On October 25th, the Israel Philharmonic Orchestra gave a sold out concert at Carnegie Hall, performing under the baton of Maestro Zubin Mehta, a program of some of Judaism’s most spiritual works, demonstrating their undyingly righteous, cultural eminence.
Despite a small group of Anti-Israel protesters that had accumulated across the 57th Street entrance, rallied by
Adalah-NY: The New York Campaign for the Boycott of Israel through various press releases, spirits were high inside the hall as the orchestra opened with the Star-Spangled Banner, followed by Hatikva.
Benefit event, organized by the American Friends of the Israel
Philharmonic Orchestra will support the orchestra’s touring and
educational programming, as well as the renovation of its home at Tel
Aviv’s Heichal Ha’Tarbut, to be inaugurated in May of 2013.
The program of Arnold Schoenberg’s Kol Nidre and Noam Sheriff’s Mechaye Hametim (Revival of the Dead) had already gained broad recognition at the 2012 Salzburger Festspiele,
especially with baritone Thomas Hampson’s leading presence, which had
been described by New York Times’ James R.Oestreich, as: “virtually
embodying an Old Testament Prophet.”Out of the two works, Kol Nidre is
the better known one, yet Sheriff’s symphonic work(NY premiere),
commissioned in remembrance of the Holocaust and at the same time a
tribute to Jewish culture and national pride proved to be a very organic
structure. It incorporated and built upon many different musical
motives. Joining Hampson and the Collegiate Chorale were the Manhattan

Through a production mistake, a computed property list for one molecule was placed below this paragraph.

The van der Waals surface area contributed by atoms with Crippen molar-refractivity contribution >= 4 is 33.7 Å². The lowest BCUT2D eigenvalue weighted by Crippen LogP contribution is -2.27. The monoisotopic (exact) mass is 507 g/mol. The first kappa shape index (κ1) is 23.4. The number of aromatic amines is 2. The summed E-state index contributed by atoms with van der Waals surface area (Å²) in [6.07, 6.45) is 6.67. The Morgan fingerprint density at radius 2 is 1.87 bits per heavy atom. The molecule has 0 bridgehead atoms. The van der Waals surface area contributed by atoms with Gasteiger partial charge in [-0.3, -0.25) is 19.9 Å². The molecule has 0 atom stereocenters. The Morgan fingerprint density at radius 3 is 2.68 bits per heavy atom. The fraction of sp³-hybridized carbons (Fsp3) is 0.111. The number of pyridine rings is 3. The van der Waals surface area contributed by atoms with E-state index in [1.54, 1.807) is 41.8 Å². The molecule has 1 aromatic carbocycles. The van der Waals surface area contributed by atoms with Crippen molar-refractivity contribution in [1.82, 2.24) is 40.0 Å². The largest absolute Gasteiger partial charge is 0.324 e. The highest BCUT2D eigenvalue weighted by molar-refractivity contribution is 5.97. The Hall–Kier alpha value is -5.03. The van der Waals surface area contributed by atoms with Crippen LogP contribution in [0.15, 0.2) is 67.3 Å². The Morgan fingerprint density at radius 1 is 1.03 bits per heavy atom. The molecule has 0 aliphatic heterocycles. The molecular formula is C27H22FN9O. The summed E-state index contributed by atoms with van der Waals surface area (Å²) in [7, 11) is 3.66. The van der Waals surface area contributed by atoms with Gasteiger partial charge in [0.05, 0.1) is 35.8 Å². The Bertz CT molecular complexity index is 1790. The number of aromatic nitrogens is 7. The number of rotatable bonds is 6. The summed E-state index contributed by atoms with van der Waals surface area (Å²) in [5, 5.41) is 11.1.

Girls Chorus and Israeli tenor Carl Hieger, all of whom performed in the
Hebrew and Yiddish production, with the composer present.
original program had been adjusted to include these pieces for the New
York event due to their great acclaim in Salzburg and partially because
the Collegiate Chorale, founded by Robert Shaw in 1941 and currently
directed by James Bagwell, was already present.
the midst of both Judaic spiritual works, the 25 year old Yuja Wang
poured her stupendous virtuosity into Mendelssohn’s Piano Concerto No.1
in G minor, op.25. Trumping her first Encore, Rossini-Ginsburg Figaro’s Aria with an even wilder, magnificently Horowitz- inspired Carmen; she
had a gasping audience in her hands. Dressed in red, the audience was
able to marvel at her whirlwind arm-and finger movements, emanating
from her lean and muscular back. As with the choreography of an Olympian
swimmer her moves were small, controlled and superfast.
always charming, Zubin Mehta, who has guided the greatest of performers
during his now more than 50 years as conductor (he is music director
for life with the Israel Philharmonic Orchestra), seemed genuinely
impressed with his phenomenally skilled, season’s star debutante.